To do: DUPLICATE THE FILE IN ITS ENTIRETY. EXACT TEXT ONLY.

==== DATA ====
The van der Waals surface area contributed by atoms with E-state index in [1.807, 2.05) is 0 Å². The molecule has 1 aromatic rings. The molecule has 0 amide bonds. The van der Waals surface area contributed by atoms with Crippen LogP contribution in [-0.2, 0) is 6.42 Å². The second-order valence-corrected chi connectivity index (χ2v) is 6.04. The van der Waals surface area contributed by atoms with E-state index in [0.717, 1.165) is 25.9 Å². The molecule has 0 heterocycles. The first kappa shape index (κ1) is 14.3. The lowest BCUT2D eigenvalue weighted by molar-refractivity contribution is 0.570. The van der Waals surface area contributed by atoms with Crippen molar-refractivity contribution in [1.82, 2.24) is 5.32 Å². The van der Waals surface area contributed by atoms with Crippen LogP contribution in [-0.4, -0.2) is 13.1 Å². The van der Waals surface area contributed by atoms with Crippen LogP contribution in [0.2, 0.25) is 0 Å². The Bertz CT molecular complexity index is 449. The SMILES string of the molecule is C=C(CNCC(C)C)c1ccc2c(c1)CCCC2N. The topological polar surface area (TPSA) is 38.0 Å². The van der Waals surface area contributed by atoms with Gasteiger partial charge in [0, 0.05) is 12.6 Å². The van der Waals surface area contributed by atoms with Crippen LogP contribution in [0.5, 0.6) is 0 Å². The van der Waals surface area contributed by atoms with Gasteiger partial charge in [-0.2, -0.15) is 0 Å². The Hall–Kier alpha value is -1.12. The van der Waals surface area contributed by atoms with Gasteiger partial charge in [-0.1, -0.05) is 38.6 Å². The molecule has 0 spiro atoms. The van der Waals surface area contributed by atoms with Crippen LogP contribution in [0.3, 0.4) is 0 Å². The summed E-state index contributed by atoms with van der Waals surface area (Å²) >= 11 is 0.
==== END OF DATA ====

The van der Waals surface area contributed by atoms with E-state index in [1.807, 2.05) is 0 Å². The molecule has 1 aromatic rings. The molecule has 0 amide bonds. The van der Waals surface area contributed by atoms with Crippen LogP contribution in [-0.2, 0) is 6.42 Å². The second-order valence-corrected chi connectivity index (χ2v) is 6.04. The van der Waals surface area contributed by atoms with E-state index in [0.717, 1.165) is 25.9 Å². The molecule has 0 heterocycles. The first kappa shape index (κ1) is 14.3. The lowest BCUT2D eigenvalue weighted by molar-refractivity contribution is 0.570. The van der Waals surface area contributed by atoms with Crippen molar-refractivity contribution in [1.82, 2.24) is 5.32 Å². The van der Waals surface area contributed by atoms with Crippen LogP contribution in [-0.4, -0.2) is 13.1 Å². The van der Waals surface area contributed by atoms with Crippen LogP contribution in [0.2, 0.25) is 0 Å². The Bertz CT molecular complexity index is 449. The SMILES string of the molecule is C=C(CNCC(C)C)c1ccc2c(c1)CCCC2N. The topological polar surface area (TPSA) is 38.0 Å². The van der Waals surface area contributed by atoms with Gasteiger partial charge in [0, 0.05) is 12.6 Å². The van der Waals surface area contributed by atoms with Crippen LogP contribution in [0.5, 0.6) is 0 Å². The van der Waals surface area contributed by atoms with Gasteiger partial charge in [-0.2, -0.15) is 0 Å². The Hall–Kier alpha value is -1.12. The van der Waals surface area contributed by atoms with Gasteiger partial charge in [-0.1, -0.05) is 38.6 Å². The molecule has 0 spiro atoms. The van der Waals surface area contributed by atoms with Crippen LogP contribution in [0.3, 0.4) is 0 Å². The summed E-state index contributed by atoms with van der Waals surface area (Å²) >= 11 is 0.